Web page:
No other information concerning the life and activities of Philip Augustus Lotterhos is available Scope and content This collection consists primarily of correspondence received by Philip A Gustus Lotterhos from his brother Frederick Fritz Lotterhos and his cousin Emma Dietz One letter in the collection was written by Fritz Lotterhos to his mother The correspondence is all handwritten and dates from October 28 1897 to February 1 1901 Four of the letters have their original envelopes attached The four letters dated October 28 November 3 December 8 1897 and January 9 1898 were all written by Fritz Lotterhos from Princeton New Jersey and addressed to P A Lotterhos in Clarksville Tennessee The first dated October 28 1897 is a short informal note telling Gustus of Fritz s safe arrival in New Jersey The other three letters primarily contain details on university life and family matters as Fritz asks for information concerning the welfare of family and friends in Tennessee Of interest is the letter dated January 9 1898 in which Fritz informs him that if he Gustus wishes to attend Princeton to study music he must practice playing his mandolin Apparently Princeton had some exceptional mandolin players Also of note is the letter dated November 3 1897 which is written on the company stationery of Lotterhos and Huber Jobbers and Retailers of General Merchandise in Crystal Springs Mississippi Six letters dated between October 19 1898 and February 8 1901 were all received by Gustus in Clarksville Tennessee Four are from his brother Fritz and two from his cousin Emma Dietz In the letter dated October 19 1898 Fritz describes in detail a yellow fever outbreak in the Crystal Springs area He tells Gustus not to worry as the family is in no danger but the business is suffering because of

    Original URL path: http://www.lib.usm.edu/spcol/collections/manuscripts/finding_aids/m304.html (2016-02-17)
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  • Lovell (Mansfield) Letters, 1861, 1863
    War where he was rewarded for his gallant service with the rank of brevet captain He resigned the army in 1854 and found employment with Cooper and Hewitt s Iron Works Trenton New Jersey later he moved to New York and worked in the New York street department While in New York he trained the Old Guard in operation of the guns of Fort Hamilton The outbreak of the Civil War found Lovell in New York serving as deputy street commissioner He resigned that position and traveled to Virginia where he made known his support for the Confederate cause He was given the rank of Major General in the Confederate Army and command of Department 1 at New Orleans in October 1861 After Farragut s fleet captured New Orleans many allegations were made against Lovell s defense and evacuation of the city Despite these charges in the Battle of Corinth Lovell commanded the I Corps then skillfully directed the rearguard in the Confederate retreat A series of hearings in 1863 cleared Lovell of any fault in the defense of New Orleans but his military career suffered for he was unable to gain another command Post war times found Mansfield Lovell attempting to operate a rice plantation in Georgia Following the failure of this venture Lovell returned to New York and there practiced civil engineering until his death on June 1 1884 Mansfield and his wife Emily Plympton Lovell were married in 1849 three children are mentioned in these letters Scope and Content This two letter collection includes letters written by Mansfield Lovell to his wife and to his son The first letter addressed to Emily his wife and dated September 22 1861 was written from Bowling Green Kentucky where Lovell was awaiting orders following his attachment to the Confederate Army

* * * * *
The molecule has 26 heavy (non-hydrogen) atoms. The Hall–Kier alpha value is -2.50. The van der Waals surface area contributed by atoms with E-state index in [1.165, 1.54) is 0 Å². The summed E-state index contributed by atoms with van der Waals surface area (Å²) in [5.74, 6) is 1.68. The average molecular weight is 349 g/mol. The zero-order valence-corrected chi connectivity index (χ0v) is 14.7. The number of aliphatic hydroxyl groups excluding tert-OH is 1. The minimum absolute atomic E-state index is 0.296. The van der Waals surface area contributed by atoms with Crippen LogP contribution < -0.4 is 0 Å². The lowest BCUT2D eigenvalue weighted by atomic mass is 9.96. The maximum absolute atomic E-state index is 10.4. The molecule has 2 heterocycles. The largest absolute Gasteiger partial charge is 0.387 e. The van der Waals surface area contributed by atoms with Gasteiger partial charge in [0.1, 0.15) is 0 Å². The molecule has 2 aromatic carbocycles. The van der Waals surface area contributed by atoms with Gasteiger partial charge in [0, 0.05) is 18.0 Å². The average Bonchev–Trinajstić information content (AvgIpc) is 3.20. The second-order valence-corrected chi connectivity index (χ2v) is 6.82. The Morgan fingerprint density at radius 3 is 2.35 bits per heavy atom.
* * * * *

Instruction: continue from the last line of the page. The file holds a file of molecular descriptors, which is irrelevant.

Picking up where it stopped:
Original URL path: http://www.lib.usm.edu/spcol/collections/manuscripts/finding_aids/m058.html (2016-02-17)
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  • Lowrey (Mark Perrin) Autobiographical Essay, 1867
    Lowrey was promoted to brigadier general Because of his involvement with religion in the army Lowrey was at one point called the Preacher General He preached actively to the men of his command and at one time baptized fifty within a two week period After the war Lowrey returned to his work as a Baptist preacher He then became state evangelist and for a number of years was the editor of the Mississippi department of The Baptist Lowrey also served as president of the Mississippi Baptist state Convention In 1869 Mark Perrin Lowrey purchased the Brougher estate six miles from Ripley Mississippi and began planning for a girl s school there The school named Blue Mountain Female Institute was opened in September 1873 and prospered for twelve years under the presidency of General Lowrey His sudden death occurred at Middleton Tennessee on February 27 1887 as he was accompanying some Blue Mountain students and teachers on a trip Scope and Content This document is an autobiography written by Confederate Brigadier General Mark Perrin Lowrey on September 30 1867 at Ripley Mississippi to Colonel Calhoun Benham This was sent to Colonel Benham for use in a book he was writing It deals with Lowrey s early life through the end of his military career in the Civil War General Lowrey begins his autobiography by telling about his birth siblings and move to Mississippi He then skips to the 1840 s when during the Mexican War he enlisted in the 2 nd Mississippi Regiment of Infantry but never saw action When the Civil War broke out he was at Kossuth Mississippi studying to become a minister In 1861 he was elected captain of a company from his home area near Corinth Mississippi He was then elected colonel of the 4 th Mississippi

    Original URL path: http://www.lib.usm.edu/spcol/collections/manuscripts/finding_aids/m049.html (2016-02-17)